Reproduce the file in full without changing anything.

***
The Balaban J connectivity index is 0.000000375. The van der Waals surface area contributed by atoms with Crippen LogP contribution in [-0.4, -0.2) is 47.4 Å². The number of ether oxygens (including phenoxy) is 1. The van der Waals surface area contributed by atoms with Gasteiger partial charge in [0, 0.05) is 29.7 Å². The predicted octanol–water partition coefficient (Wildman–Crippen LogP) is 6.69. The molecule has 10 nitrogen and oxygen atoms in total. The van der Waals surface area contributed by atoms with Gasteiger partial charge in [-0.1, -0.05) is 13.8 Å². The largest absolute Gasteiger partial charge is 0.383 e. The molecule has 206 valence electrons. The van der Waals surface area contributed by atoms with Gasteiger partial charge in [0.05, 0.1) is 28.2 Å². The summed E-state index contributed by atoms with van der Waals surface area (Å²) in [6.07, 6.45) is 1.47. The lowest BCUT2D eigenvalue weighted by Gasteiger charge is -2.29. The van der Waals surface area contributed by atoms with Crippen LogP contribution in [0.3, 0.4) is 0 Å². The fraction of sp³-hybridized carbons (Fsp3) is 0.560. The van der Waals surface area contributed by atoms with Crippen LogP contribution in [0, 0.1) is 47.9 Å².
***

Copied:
The Balaban J connectivity index is 0.000000375. The van der Waals surface area contributed by atoms with Crippen LogP contribution in [-0.4, -0.2) is 47.4 Å². The number of ether oxygens (including phenoxy) is 1. The van der Waals surface area contributed by atoms with Gasteiger partial charge in [0, 0.05) is 29.7 Å². The predicted octanol–water partition coefficient (Wildman–Crippen LogP) is 6.69. The molecule has 10 nitrogen and oxygen atoms in total. The van der Waals surface area contributed by atoms with Gasteiger partial charge in [-0.1, -0.05) is 13.8 Å². The largest absolute Gasteiger partial charge is 0.383 e. The molecule has 206 valence electrons. The van der Waals surface area contributed by atoms with Gasteiger partial charge in [0.05, 0.1) is 28.2 Å². The summed E-state index contributed by atoms with van der Waals surface area (Å²) in [6.07, 6.45) is 1.47. The lowest BCUT2D eigenvalue weighted by Gasteiger charge is -2.29. The van der Waals surface area contributed by atoms with Crippen LogP contribution in [0.3, 0.4) is 0 Å². The fraction of sp³-hybridized carbons (Fsp3) is 0.560. The van der Waals surface area contributed by atoms with Crippen LogP contribution in [0, 0.1) is 47.9 Å².